AUSTIN (KXAN) — After a “much needed” break over the holiday weekend, Travis County says it’s hitting the ground running to get a booster shot plan in place, and more importantly, get people who are completely unprotected against COVID-19 vaccinated with first and second doses.
Austin-Travis County previously set a goal of having at least 70% of the eligible community protected by Labor Day. According to the Texas Department of State Health Services COVID-19 dashboard, Travis County is at 68.04%. It falls just short of the goal.
“While the goal was missed, APH is proud of our community in coming together during this latest surge and the increased efforts we have seen by individuals to help get our community fully vaccinated,” a spokesperson for APH said. He also pointed to Travis County’s vaccine rate being higher than other major metro areas in the state.
In Harris County, which houses Houston, only 60.87% of eligible people are fully vaccinated. In Dallas County, that number is 57.55%. Just over 58% of the eligible people in Texas are fully vaccinated.
The map below shows the number of people vaccinated against COVID-19 in different counties across Texas. It reflects total population and does not account for children under 12 who are not yet eligible to get their vaccine.
While Austin-Travis County is indeed doing better than other large cities in Texas, the fact remains there are still roughly 250,000 people in Austin-Travis County that are unvaccinated. That’s a number APH and Travis County are trying to chip away at.
Travis County Constable George Morales told county commissioners Tuesday they gave nearly 1,000 COVID-19 shots in Travis County last week alone. He estimated his team gave at least 6,700 shots in August.
“If we do get the vaccination rate up higher then we’re going to have fewer of these recurrences,” Judge Andy Brown said in Tuesday’s meeting.
It does appear Central Texas is seeing movement in the direction of herd immunity. Whether it be concerns about the delta variant, the Food and Drug Administration’s approval of the Pfizer vaccine, incentive programs or other factors, people are getting vaccinated at higher rates than we were seeing even just a month ago.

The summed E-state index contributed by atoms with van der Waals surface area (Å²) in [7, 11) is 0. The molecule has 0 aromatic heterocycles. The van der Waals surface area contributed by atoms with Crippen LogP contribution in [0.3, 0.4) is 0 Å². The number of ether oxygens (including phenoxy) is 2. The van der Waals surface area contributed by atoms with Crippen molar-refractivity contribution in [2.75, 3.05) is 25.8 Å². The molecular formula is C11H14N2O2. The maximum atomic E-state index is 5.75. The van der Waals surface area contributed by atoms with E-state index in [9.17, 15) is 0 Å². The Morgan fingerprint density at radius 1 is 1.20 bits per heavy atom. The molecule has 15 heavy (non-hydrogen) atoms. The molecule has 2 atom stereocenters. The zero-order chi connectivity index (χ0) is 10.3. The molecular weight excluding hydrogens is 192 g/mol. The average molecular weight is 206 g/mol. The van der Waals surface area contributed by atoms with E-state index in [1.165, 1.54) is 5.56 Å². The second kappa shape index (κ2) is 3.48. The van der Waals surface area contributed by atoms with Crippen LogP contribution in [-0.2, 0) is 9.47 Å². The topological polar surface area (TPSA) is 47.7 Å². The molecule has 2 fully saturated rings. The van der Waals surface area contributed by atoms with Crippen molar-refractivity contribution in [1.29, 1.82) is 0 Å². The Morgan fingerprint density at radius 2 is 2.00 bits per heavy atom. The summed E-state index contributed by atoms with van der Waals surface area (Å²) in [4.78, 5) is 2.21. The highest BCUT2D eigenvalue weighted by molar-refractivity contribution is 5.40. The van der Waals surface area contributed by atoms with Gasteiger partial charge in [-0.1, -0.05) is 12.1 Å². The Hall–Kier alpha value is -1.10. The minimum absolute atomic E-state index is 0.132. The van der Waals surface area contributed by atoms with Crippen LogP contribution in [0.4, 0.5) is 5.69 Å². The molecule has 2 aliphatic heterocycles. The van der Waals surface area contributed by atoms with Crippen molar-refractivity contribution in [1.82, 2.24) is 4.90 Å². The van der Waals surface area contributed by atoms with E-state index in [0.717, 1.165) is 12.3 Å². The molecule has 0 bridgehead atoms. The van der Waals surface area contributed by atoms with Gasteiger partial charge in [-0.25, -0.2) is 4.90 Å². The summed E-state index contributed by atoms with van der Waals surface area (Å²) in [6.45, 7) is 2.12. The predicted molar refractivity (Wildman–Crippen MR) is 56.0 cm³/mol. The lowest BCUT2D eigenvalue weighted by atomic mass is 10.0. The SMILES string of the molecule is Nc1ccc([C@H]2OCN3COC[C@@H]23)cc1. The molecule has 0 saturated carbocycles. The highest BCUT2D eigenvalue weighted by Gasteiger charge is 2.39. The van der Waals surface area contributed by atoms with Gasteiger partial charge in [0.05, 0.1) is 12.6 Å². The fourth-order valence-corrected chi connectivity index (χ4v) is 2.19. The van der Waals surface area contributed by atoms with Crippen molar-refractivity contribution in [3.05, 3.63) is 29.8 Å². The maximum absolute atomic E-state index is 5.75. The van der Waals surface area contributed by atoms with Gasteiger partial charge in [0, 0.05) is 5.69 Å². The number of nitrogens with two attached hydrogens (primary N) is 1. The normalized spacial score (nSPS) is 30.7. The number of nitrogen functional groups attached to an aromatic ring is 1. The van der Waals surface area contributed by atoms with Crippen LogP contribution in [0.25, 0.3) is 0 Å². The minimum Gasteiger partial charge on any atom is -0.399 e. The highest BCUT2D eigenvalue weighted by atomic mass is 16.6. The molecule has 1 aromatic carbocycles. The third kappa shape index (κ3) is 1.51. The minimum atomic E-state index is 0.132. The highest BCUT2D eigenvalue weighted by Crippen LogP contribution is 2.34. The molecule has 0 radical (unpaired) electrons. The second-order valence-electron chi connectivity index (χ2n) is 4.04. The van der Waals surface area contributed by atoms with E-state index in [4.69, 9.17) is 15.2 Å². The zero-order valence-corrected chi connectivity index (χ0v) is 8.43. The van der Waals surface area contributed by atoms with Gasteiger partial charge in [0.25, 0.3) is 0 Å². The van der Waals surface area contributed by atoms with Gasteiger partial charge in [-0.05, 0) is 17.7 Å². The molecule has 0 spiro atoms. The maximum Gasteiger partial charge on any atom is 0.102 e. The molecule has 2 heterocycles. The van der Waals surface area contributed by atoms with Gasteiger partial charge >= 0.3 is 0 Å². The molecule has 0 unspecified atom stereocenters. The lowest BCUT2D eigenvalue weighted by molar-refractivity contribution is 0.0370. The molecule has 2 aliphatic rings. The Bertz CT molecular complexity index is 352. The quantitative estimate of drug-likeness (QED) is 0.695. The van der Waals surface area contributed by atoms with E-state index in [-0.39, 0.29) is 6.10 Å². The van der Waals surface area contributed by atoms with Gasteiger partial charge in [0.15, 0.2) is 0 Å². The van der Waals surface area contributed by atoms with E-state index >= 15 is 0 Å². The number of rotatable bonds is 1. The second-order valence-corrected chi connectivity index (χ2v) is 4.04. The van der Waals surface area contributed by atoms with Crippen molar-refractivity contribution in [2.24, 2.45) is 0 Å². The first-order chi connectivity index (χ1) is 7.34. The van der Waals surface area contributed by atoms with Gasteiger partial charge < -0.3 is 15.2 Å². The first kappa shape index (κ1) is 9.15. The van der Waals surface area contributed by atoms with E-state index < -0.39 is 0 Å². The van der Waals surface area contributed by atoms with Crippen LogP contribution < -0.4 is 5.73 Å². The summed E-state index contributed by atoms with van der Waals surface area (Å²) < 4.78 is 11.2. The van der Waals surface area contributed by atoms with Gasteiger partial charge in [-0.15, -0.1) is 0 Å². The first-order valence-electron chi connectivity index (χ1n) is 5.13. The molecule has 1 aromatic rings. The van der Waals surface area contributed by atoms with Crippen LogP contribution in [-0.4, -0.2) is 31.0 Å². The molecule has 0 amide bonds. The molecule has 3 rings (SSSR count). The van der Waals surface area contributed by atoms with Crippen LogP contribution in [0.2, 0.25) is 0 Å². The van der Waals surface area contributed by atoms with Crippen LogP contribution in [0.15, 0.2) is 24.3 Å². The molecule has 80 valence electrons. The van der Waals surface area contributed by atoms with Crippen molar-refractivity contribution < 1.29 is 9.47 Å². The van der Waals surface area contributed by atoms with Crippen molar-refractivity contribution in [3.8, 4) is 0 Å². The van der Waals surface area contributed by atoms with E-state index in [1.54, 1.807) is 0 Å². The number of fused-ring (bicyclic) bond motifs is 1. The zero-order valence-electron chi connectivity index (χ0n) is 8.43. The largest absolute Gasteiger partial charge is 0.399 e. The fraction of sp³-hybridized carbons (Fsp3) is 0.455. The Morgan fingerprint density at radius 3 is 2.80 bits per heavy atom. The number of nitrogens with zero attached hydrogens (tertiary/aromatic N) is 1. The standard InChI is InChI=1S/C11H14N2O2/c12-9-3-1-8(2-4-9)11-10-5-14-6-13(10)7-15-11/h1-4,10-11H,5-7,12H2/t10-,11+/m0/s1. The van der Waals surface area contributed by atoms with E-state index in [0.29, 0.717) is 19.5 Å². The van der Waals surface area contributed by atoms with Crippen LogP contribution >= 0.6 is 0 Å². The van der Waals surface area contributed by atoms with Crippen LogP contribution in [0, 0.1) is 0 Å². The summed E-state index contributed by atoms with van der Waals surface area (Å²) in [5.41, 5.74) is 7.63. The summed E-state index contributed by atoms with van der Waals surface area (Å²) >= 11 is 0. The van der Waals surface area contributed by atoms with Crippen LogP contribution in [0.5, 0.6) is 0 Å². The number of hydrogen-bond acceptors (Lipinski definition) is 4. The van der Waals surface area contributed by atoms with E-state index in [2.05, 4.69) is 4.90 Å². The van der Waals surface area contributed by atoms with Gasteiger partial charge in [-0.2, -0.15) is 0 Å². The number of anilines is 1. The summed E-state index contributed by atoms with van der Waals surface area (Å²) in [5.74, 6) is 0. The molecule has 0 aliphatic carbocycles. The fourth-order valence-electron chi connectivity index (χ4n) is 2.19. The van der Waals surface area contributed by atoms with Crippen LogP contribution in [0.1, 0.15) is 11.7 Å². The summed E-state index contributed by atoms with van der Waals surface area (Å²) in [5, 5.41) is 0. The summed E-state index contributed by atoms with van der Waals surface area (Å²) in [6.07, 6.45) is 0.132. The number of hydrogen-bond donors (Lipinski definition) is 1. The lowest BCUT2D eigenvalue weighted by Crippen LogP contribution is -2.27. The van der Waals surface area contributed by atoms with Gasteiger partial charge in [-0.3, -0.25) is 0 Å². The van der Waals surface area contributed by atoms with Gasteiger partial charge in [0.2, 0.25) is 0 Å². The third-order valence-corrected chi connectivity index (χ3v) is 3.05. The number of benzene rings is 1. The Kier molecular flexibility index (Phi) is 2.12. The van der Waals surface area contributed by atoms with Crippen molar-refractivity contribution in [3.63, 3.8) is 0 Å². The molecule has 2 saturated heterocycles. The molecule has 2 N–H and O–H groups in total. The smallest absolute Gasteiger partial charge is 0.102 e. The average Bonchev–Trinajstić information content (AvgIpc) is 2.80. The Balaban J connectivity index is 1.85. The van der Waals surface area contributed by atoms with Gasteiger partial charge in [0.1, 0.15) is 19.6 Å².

Take Peggy Daniels’ family, for example.
A month ago, Daniels reached out to KXAN during our ‘Keep Austin Well’ town hall to ask about tools for addressing vaccine hesitancy in her family. A month later, both of her kids have received at least their first dose of a vaccine.
Daniels says the FDA’s full approval of the Pfizer vaccine was largely to thank for her son’s vaccination. Her daughter was worried about spreading the virus to her parents, as the delta variant has proven more transmissible.
“She actually got her first shot before it was FDA approved,” Daniels said.
Moderna will likely miss President Joe Biden’s Sept. 20 deadline for a nationwide booster shot distribution, top U.S. health officials told the White House last week. Those officials reported the FDA needs more time to review Moderna’s application, reportedly saying the drug maker’s data was “inadequate and needs strengthening.”
Meanwhile, Pfizer vaccines should be ready for a Sept. 20 rollout. Johnson & Johnson booster shots were not available in the U.S. until March, and a plan is expected to be released for those shots in the next few weeks.
People who are immunocompromised are already eligible for a booster vaccine right now. More than 260 people have qualified and opted to get that dose in Austin-Travis County so far.
For everyone else, the local rollout will largely depend on guidance handed down from federal health agencies like the CDC and FDA. Austin-Travis County health leaders are using that guidance as they work on a booster shot rollout plan, as directed by city council last month. That directive was inspired by issues APH had at the beginning of the year.
Both APH and Travis County have said they anticipate a much smoother distribution this time around largely because there are now more than 300 providers in Travis County able to give vaccines this time, and the vaccine is much more available.
It’s also important to remember while the announcement was made by the White House last month, boosters are not recommended until eight months after you got your last dose of the vaccine. For many people without underlying health conditions and a job on the front lines, that’s not for a few months.
The county says it is more worried and focused on getting people who have not accessed any protection against COVID-19 to get their first and second doses.
“We will continue to work with our community partners and organizations trying to make the vaccine as accessible as possible, especially in areas in our community we know there are still hesitancy or lower vaccination rates and educate the public on the importance of getting vaccinated and wearing masks,” an APH spokesperson said.
You can find locations for a vaccine, or sign up for an appointment on Austin Public Health’s website.